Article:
Report: Leading insurance companies divest $20B from coal and end underwriting
Our new scorecard was released today, finding that most insurers are still failing to take action on coal to prevent dangerous climate change.
Leading insurance companies have pulled $20 billion out of investments in coal and a growing number are refusing to underwrite new coal projects, reveals a new scorecard on the industry from the Unfriend Coal campaign.
Zurich announced this week that it will divest from and cease offering insurance to companies which depend on coal for more than 50% of their business. It now has some of the strongest policies on the scorecard, which rates 25 of the world’s biggest insurers on their action on coal and climate change.
Swiss Re and Lloyd’s have also informed Unfriend Coal that they will announce new policies in the coming months. In all, 15 insurers with over $4 trillion in assets have now taken or are planning action on coal, divesting an estimated $20 billion in equities and bonds or ceasing to underwrite projects, finds Insuring Coal No More: An Insurance Scorecard on Coal and Climate Change.
But although the shift away from coal is growing, these early movers still need to do more, and most insurers have yet to do anything to prevent the risk of dangerous climate change. The scorecard finds that no U.S. insurer has taken meaningful action, nor have major European companies such as Generali, Hannover Re, Chubb and Mapfre.
Coal is the biggest single source of CO2 emissions and insurers are uniquely placed to support the Paris Agreement commitment to keep climate change well below 2 degrees Celsius.
Peter Bosshard, Unfriend Coal coordinator, said: “Coal needs to become uninsurable. If insurers cease to cover the numerous natural, technical, commercial and political risks of coal projects, new coal mines and power plants cannot be built and existing operations will have to shut down. Insurers also manage $31 trillion of assets, and by shifting investments from coal to clean energy they can accelerate the transition to a low-carbon economy.”
Katya Nikitenko, Finance Campaigner, Greenpeace Switzerland, said: “The role of insurers is to manage risk for society, but the vast majority are still failing to take action to prevent dangerous climate change. We welcome the measures which early movers have taken, and call on the laggards to immediately take steps to stop underwriting climate change.”
In its annual review of global action on climate change, the UN recently called for a stop to new coal power plants and an accelerated phase-out of existing plants as key steps to achieving international climate goals. The International Energy Agency’s pathway for a 2 degree transition also requires 99% of global coal generation to be phased out by 2050.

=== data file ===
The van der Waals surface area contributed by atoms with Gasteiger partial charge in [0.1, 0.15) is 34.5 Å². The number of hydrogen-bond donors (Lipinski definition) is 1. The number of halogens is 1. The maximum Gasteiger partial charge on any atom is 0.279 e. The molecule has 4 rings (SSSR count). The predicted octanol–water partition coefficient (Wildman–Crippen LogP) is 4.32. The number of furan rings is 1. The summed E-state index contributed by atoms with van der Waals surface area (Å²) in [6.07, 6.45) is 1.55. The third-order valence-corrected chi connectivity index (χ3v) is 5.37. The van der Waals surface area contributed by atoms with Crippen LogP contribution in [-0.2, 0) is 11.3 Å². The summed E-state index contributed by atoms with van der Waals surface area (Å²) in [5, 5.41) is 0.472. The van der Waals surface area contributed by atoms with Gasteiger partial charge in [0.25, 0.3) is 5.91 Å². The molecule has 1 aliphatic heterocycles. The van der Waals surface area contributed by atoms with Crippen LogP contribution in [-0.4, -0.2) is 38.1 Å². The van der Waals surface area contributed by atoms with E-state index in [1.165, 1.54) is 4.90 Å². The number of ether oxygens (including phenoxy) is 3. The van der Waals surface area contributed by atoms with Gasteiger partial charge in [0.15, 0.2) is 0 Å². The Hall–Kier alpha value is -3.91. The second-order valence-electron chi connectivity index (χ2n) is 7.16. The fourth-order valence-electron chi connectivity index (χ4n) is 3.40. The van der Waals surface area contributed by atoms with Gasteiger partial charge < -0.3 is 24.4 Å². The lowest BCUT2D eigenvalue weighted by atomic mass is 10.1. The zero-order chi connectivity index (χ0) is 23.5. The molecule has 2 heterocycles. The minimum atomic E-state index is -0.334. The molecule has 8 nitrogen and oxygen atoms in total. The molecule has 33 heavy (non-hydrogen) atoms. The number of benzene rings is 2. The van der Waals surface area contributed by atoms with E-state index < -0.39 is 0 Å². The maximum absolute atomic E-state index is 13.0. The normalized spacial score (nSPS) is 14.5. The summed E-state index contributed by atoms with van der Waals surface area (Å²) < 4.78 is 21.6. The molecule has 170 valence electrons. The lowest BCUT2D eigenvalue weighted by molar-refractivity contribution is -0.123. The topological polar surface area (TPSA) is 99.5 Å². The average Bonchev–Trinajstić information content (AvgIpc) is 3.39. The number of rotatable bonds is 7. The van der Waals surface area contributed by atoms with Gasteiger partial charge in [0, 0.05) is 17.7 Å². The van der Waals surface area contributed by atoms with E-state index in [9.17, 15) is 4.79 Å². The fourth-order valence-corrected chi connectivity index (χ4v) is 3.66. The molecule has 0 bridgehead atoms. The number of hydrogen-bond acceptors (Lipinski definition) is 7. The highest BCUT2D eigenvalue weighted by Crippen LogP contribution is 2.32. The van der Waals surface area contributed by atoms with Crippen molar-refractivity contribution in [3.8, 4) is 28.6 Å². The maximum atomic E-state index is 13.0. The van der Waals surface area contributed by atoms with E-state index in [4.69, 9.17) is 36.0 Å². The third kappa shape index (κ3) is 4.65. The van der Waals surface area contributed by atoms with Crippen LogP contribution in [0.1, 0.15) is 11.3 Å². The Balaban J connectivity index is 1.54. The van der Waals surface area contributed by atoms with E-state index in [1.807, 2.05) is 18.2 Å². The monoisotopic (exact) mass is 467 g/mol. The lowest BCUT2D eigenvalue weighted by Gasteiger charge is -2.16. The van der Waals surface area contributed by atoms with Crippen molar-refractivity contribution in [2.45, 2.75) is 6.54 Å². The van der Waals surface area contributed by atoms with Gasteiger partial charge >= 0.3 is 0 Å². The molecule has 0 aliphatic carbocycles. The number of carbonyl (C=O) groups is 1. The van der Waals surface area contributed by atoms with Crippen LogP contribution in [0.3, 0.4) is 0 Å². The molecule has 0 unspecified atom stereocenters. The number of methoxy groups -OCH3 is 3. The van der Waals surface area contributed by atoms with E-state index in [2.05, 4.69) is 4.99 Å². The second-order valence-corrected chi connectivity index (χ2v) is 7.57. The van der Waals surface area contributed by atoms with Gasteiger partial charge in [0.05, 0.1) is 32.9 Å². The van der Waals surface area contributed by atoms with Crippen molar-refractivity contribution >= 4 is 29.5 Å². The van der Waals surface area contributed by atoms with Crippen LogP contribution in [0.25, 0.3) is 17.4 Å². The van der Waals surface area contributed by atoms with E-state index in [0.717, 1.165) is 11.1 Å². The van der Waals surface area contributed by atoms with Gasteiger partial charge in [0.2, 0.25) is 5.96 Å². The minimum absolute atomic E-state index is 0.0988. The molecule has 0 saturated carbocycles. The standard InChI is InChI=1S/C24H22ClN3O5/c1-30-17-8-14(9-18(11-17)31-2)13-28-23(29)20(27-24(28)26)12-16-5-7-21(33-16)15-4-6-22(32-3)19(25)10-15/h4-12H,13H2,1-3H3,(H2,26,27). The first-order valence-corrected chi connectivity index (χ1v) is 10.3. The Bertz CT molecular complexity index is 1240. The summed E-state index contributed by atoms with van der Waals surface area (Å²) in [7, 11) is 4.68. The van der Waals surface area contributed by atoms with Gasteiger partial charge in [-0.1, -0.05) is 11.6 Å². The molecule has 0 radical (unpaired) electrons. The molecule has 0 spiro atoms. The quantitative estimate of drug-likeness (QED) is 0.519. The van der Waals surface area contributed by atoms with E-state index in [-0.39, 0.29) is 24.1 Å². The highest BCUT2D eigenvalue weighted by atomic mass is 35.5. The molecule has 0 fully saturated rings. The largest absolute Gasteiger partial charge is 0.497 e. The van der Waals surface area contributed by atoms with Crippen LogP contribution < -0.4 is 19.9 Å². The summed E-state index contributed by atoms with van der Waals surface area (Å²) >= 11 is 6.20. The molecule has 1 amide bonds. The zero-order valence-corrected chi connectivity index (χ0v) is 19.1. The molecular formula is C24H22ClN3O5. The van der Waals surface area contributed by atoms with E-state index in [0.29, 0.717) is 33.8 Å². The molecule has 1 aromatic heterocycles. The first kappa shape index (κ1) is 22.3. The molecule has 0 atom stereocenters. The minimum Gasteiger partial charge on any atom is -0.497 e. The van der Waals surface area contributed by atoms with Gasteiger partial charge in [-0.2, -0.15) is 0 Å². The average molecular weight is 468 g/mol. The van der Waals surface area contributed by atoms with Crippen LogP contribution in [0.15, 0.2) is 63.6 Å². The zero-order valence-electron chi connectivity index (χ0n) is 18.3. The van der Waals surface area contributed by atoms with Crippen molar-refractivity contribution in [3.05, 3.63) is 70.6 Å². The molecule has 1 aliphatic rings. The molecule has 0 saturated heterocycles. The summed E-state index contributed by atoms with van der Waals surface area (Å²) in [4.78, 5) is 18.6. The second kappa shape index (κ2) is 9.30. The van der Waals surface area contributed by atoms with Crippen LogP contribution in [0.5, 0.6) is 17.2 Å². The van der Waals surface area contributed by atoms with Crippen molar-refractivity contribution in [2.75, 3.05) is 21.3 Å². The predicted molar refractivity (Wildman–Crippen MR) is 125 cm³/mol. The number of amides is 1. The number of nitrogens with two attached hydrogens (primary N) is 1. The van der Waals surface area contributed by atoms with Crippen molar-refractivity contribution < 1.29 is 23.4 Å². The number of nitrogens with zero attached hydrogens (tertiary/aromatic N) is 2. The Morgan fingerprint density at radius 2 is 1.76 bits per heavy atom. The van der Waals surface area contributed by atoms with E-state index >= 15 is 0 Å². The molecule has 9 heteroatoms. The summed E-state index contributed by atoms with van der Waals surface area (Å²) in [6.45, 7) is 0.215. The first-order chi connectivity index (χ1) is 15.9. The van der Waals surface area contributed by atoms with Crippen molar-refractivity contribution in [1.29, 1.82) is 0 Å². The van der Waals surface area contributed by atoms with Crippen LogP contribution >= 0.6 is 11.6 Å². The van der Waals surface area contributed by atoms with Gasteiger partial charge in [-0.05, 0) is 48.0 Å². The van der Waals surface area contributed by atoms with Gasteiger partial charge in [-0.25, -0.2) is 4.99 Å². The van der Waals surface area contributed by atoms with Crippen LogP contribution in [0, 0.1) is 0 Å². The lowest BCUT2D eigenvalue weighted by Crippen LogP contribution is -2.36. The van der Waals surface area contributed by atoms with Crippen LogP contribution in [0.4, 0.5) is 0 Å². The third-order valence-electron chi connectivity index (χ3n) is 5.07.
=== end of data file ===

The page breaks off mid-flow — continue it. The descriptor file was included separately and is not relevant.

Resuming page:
AXA was the first global financial institution to shun investments in coal in 2015 but has since been overtaken by insurers that apply stricter criteria. In April this year AXA also became the first insurance company to announce that it would no longer underwrite coal projects.
Sylvain Vanston, Head of ESG integration at AXA, said: “At AXA we believe that unsustainable business is not only uninvestable, it is also uninsurable business. This is why we adapt and extend our coal mines and coal plants-related investment restrictions to our insurance business, as we do with other sector restrictions.”
The Unfriend Coal campaign is an initiative by 13 international civil society organisations to hold insurers to account for their action and inaction on climate change. In June 2017 the organisations wrote to 25 of the largest direct insurers, life insurers and reinsurers, calling on them to take action on coal and asking for details of their policies.
The Scorecard is based on responses from 17 companies – including four from CEOs – and information from industry surveys, company literature and websites for all 25. It rates insurers on a number of criteria including the following.
Underwriting – Zurich and AXA score highly for using a broad definition of coal companies that includes new and existing mines, and they are ending coverage to mining or electricity companies that derive more than 50% of their turnover from coal. Swiss Re has already limited its underwriting of shale gas, tar sands and Arctic drilling projects and, as part of a broader carbon risk steering mechanism, is currently preparing a policy that will limit its business support for thermal coal utilities and mining. SCOR’s policy only covers lignite plants and new coal mines.
Unfriend Coal is calling on insurers to adopt a tighter 30% threshold for action and apply it to all types of insurance for all thermal coal.
Divestment – Zurich and AXA score highly for divesting both their own assets and assets they manage on behalf of third parties from mining or electricity companies that derive more than 50% of their turnover from coal. Swiss Re and SCOR use a tighter 30% threshold and manage little or no third-party assets. Allianz has adopted a tighter 30% threshold but this does not include more than $1 trillion of assets it manages for third parties. Munich Re has divested from equities but continues to hold coal company bonds.
A 50% threshold allows continued investments in some of the world’s most aggressive coal developers, such as Korea’s KEPCO, Japan’s J-Power and Malaysia’s Tenaga. Unfriend Coal is calling on companies to adopt a 30% threshold for their own and third-party assets for equities and bonds.
Other Climate Leadership – Climate leaders take the initiative to promote climate solutions, for example, through cutting edge research or sustained advocacy for strong, binding climate legislation. Some insurers show genuine climate leadership but have not matched it with action on coal.